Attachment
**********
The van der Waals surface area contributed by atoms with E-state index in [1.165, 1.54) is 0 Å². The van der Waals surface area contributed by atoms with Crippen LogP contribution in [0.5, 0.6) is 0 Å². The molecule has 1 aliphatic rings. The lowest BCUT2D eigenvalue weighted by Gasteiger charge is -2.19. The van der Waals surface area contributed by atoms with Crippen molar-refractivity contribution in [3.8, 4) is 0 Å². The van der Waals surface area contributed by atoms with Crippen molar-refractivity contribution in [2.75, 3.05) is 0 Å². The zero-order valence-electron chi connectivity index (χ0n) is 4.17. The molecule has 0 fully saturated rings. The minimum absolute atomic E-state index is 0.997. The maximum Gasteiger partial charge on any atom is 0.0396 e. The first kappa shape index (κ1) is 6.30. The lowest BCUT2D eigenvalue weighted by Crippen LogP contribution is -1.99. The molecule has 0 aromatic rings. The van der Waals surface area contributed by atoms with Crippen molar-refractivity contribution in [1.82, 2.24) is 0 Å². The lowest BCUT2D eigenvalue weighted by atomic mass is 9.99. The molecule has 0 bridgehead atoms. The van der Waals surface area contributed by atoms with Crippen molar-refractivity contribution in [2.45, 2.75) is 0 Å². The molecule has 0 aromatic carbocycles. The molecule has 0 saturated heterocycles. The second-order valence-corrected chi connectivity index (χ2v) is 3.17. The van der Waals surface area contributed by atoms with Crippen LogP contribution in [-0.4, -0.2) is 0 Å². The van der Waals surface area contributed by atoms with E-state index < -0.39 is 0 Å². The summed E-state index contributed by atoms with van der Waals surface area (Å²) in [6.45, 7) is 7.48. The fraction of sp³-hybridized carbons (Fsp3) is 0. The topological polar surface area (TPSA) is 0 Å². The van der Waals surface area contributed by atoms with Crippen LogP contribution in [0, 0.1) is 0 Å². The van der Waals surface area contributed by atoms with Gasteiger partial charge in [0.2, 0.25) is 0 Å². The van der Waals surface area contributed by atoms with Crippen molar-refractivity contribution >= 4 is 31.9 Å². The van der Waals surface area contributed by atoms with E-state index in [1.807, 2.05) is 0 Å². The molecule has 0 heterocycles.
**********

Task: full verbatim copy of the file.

The van der Waals surface area contributed by atoms with E-state index in [1.165, 1.54) is 0 Å². The van der Waals surface area contributed by atoms with Crippen LogP contribution in [0.5, 0.6) is 0 Å². The molecule has 1 aliphatic rings. The lowest BCUT2D eigenvalue weighted by Gasteiger charge is -2.19. The van der Waals surface area contributed by atoms with Crippen molar-refractivity contribution in [3.8, 4) is 0 Å². The van der Waals surface area contributed by atoms with Crippen molar-refractivity contribution in [2.75, 3.05) is 0 Å². The zero-order valence-electron chi connectivity index (χ0n) is 4.17. The molecule has 0 fully saturated rings. The minimum absolute atomic E-state index is 0.997. The maximum Gasteiger partial charge on any atom is 0.0396 e. The first kappa shape index (κ1) is 6.30. The lowest BCUT2D eigenvalue weighted by Crippen LogP contribution is -1.99. The molecule has 0 aromatic rings. The van der Waals surface area contributed by atoms with Crippen molar-refractivity contribution in [1.82, 2.24) is 0 Å². The lowest BCUT2D eigenvalue weighted by atomic mass is 9.99. The molecule has 0 bridgehead atoms. The van der Waals surface area contributed by atoms with Crippen molar-refractivity contribution in [2.45, 2.75) is 0 Å². The molecule has 0 aromatic carbocycles. The molecule has 0 saturated heterocycles. The second-order valence-corrected chi connectivity index (χ2v) is 3.17. The van der Waals surface area contributed by atoms with Crippen LogP contribution in [-0.4, -0.2) is 0 Å². The van der Waals surface area contributed by atoms with E-state index < -0.39 is 0 Å². The summed E-state index contributed by atoms with van der Waals surface area (Å²) in [6.45, 7) is 7.48. The fraction of sp³-hybridized carbons (Fsp3) is 0. The topological polar surface area (TPSA) is 0 Å². The van der Waals surface area contributed by atoms with Crippen LogP contribution in [0, 0.1) is 0 Å². The van der Waals surface area contributed by atoms with Gasteiger partial charge in [0.2, 0.25) is 0 Å². The van der Waals surface area contributed by atoms with Crippen molar-refractivity contribution >= 4 is 31.9 Å². The van der Waals surface area contributed by atoms with E-state index in [1.807, 2.05) is 0 Å². The molecule has 0 heterocycles.